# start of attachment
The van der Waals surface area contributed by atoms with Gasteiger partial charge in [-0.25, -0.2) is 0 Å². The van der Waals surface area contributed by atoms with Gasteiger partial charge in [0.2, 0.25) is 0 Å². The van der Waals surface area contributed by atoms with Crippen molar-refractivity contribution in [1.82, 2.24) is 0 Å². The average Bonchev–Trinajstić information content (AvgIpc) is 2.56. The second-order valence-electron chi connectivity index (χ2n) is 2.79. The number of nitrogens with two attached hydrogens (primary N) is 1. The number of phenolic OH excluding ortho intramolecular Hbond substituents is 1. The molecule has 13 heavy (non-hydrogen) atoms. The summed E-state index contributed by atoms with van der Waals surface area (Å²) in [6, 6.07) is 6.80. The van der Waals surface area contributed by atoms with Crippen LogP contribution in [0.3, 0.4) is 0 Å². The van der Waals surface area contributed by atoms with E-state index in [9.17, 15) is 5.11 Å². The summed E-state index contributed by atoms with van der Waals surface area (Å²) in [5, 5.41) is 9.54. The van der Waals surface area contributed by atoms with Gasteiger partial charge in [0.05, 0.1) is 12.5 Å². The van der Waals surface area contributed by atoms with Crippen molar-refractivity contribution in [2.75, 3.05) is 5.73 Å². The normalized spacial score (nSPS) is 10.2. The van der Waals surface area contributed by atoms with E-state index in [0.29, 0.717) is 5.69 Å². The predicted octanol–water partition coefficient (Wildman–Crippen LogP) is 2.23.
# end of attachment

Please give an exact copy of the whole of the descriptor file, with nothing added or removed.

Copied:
The van der Waals surface area contributed by atoms with Gasteiger partial charge in [-0.25, -0.2) is 0 Å². The van der Waals surface area contributed by atoms with Gasteiger partial charge in [0.2, 0.25) is 0 Å². The van der Waals surface area contributed by atoms with Crippen molar-refractivity contribution in [1.82, 2.24) is 0 Å². The average Bonchev–Trinajstić information content (AvgIpc) is 2.56. The second-order valence-electron chi connectivity index (χ2n) is 2.79. The number of nitrogens with two attached hydrogens (primary N) is 1. The number of phenolic OH excluding ortho intramolecular Hbond substituents is 1. The molecule has 13 heavy (non-hydrogen) atoms. The summed E-state index contributed by atoms with van der Waals surface area (Å²) in [6, 6.07) is 6.80. The van der Waals surface area contributed by atoms with Crippen LogP contribution in [0.3, 0.4) is 0 Å². The van der Waals surface area contributed by atoms with E-state index in [9.17, 15) is 5.11 Å². The summed E-state index contributed by atoms with van der Waals surface area (Å²) in [5, 5.41) is 9.54. The van der Waals surface area contributed by atoms with Gasteiger partial charge in [0.05, 0.1) is 12.5 Å². The van der Waals surface area contributed by atoms with Crippen molar-refractivity contribution in [2.75, 3.05) is 5.73 Å². The normalized spacial score (nSPS) is 10.2. The van der Waals surface area contributed by atoms with E-state index in [0.29, 0.717) is 5.69 Å². The predicted octanol–water partition coefficient (Wildman–Crippen LogP) is 2.23.